Microfabrics and deformation mechanisms of Gorleben rock salt

  • This thesis presents microstructural investigations of rock salt from the central part of the Gorleben salt dome (Northern Germany). The main emphasis was to characterize the rock salt microfabrics, to identify operating deformation mechanisms in halite and anhydrite and to decipher the macro- and microstructural distribution of hydrocarbons, which have been encountered during the underground exploration of the salt dome. The microfabrics of the Knäuel- and the Streifensalz formation indicate that strain-induced grain boundary migration has been active during deformation of halite. Crystal plastic deformation of halite is further documented by lattice bending, subgrain formation and minor subgrain rotation. Evidence for pressure solution of halite has not been found, but cannot be excluded because of the small grain size, the lack of LPO and the low differential stress (1.1 - 1.3 MPa) as deduced from subgrain-size piezometry. Solution precipitation creep was proven for intercalated anhydrite layers and clusters, which have been deformed in the brittle-ductile regime. Brittle deformation of anhydrite in terms of boudinage and fracturing was counteracted by viscous creep of halite which caused a re-sealing of fractures and a reestablishing of the characteristic sealing capacity of rock salt. Hydrocarbons are mainly located along cross cut 1 West of the Gorleben exploration mine and are heterogeneously distributed in the rock salt. They are incorporated in the rock salt foliation in the form of streaks, dispersed clouds, clusters and isolated patches. On the micro-scale, hydrocarbons are trapped along grain boundaries of halite and/or anhydrite, in micro-capillary tubes of anhydrite and in pore space of the rare rock salt with elevated porosity (< 1.26 vol.-%). Such elevated porosities correlate with elevated hydrocarbon concentrations of several hundred ppm. The overall concentrations of hydrocarbons, however, are very low (< 0.05 wt.-%). Elevated porosity is depicted to be a remnant originating from an early stage of salt uplift when fluid and hydrocarbons have migrated and spread from the Staßfurt Karbonat (z2SK) into the superjacent Gorleben Hauptsalz. During halokinesis and the strong reworking of the salt body hydrocarbons have been redistributed and dismembered resulting in the isolated present-day occurrences. The distribution of hydrocarbons shows no relation to local variations in the rock salt fabric. The microstructures of hydrocarbon-bearing and hydrocarbon-free Gorleben rock salt are not distinguishable from each other. Likewise, the presence of hydrocarbons should not have influenced the mechanical behavior or the rock salt as indicated by the microfabrics studied and by geomechanical data. The pure amounts of hydrocarbons are too low for any detectable impact on the barrier properties of this part of rock salt. Although hydrocarbons have migrated into the Gorleben Hauptsalz during an early stage of salt uplift when the sealing capacity of rock salt was diminished, the major implication of their isolated distribution patterns is that the Gorleben rock salt was able to regain its sealing capacity during subsequent deformation and re-equilibration. Former migration pathways for fluid and hydrocarbons have been healed and do not exist anymore. The application of X-ray computed tomography (CT) allows the 3D visualization and quantification of anhydrite, pore space and fluid phases located along grain-boundaries or trapped as intracrystalline inclusions. The 3D reconstruction of anhydrite clusters and pore space for the same sample reveals different spatial distribution patterns. This fact implies that anhydrite is not responsible for such elevated pore space in the rock salt studied, which has been largely closed during the polyphase deformation history of the Gorleben salt dome. High-resolution nanoCT scans (≤ 1 μm voxel size) of single intra- and intercrystalline fluid inclusions in rock salt enable a characterization of gaseous, solid and liquid phases inside single fluid inclusions and give exact information on morphology and shape. The 3D reconstruction of grain boundary fluid inclusions allows the amount, volumes, surface areas or diameters of various types to be determined. Non-destructive X-ray CT imaging is presented as very useful tool to characterize the structural inventory of rock salt. This non-destructive technique offers new perspectives for microstructural studies and for a wide range of research in structural geology, in general.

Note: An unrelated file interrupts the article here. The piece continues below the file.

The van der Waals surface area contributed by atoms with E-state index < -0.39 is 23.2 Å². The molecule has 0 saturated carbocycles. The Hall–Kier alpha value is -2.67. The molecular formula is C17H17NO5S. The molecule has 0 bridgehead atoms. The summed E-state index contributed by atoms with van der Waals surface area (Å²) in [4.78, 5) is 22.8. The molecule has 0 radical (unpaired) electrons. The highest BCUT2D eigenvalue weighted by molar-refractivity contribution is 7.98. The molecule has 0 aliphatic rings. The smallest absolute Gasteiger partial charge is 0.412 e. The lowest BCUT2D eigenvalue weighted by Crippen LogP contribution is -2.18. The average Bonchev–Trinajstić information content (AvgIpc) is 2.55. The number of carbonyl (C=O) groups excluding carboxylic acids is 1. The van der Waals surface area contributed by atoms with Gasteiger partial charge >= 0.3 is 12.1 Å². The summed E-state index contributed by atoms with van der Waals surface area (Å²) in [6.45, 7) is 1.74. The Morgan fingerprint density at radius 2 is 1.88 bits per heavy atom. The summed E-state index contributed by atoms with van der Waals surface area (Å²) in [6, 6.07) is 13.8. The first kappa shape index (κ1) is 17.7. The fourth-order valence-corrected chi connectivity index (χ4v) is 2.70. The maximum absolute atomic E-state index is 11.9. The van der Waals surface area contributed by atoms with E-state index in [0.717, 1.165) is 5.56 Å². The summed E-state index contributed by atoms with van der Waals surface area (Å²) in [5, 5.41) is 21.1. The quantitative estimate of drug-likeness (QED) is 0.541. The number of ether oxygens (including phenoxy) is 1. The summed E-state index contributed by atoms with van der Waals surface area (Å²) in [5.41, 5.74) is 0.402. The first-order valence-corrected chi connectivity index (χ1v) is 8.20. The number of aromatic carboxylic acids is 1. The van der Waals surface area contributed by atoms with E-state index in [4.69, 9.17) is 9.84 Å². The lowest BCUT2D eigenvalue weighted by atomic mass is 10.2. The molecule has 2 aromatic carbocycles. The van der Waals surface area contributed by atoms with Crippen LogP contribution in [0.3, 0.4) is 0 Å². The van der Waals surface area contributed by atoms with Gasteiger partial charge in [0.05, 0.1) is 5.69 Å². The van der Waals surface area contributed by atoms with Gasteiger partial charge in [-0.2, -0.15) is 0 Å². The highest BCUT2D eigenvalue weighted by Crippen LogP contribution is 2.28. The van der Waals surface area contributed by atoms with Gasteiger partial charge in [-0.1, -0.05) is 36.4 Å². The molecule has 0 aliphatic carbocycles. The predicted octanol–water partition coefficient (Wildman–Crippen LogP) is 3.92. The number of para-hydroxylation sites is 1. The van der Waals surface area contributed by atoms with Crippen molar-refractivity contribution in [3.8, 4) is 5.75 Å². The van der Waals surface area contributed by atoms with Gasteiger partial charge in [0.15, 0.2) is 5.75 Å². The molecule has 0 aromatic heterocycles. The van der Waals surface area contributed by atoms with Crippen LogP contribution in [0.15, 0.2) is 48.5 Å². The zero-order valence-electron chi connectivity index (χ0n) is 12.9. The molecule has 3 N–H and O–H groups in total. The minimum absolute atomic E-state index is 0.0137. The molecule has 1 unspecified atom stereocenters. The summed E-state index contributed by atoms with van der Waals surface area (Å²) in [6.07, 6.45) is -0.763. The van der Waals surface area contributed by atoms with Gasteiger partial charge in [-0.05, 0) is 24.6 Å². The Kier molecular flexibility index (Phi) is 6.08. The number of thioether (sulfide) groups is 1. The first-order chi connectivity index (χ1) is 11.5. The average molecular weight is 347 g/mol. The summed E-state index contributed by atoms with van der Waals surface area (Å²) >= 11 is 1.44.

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Author:Nicolas Thiemeyer
Place of publication:Frankfurt am Main
Referee:Gernold ZulaufORCiDGND, Jörg Hammer
Document Type:Doctoral Thesis
Date of Publication (online):2016/08/24
Year of first Publication:2015
Publishing Institution:Universitätsbibliothek Johann Christian Senckenberg
Granting Institution:Johann Wolfgang Goethe-Universität
Date of final exam:2016/05/20
Release Date:2016/08/24
Tag:Gorleben; computed tomography; deformation mechanisms; hydrocarbons; microfabrics
rock salt
Page Number:215
Institutes:Geowissenschaften / Geographie / Geowissenschaften
Dewey Decimal Classification:5 Naturwissenschaften und Mathematik / 55 Geowissenschaften, Geologie / 550 Geowissenschaften
Licence (German):License LogoDeutsches Urheberrecht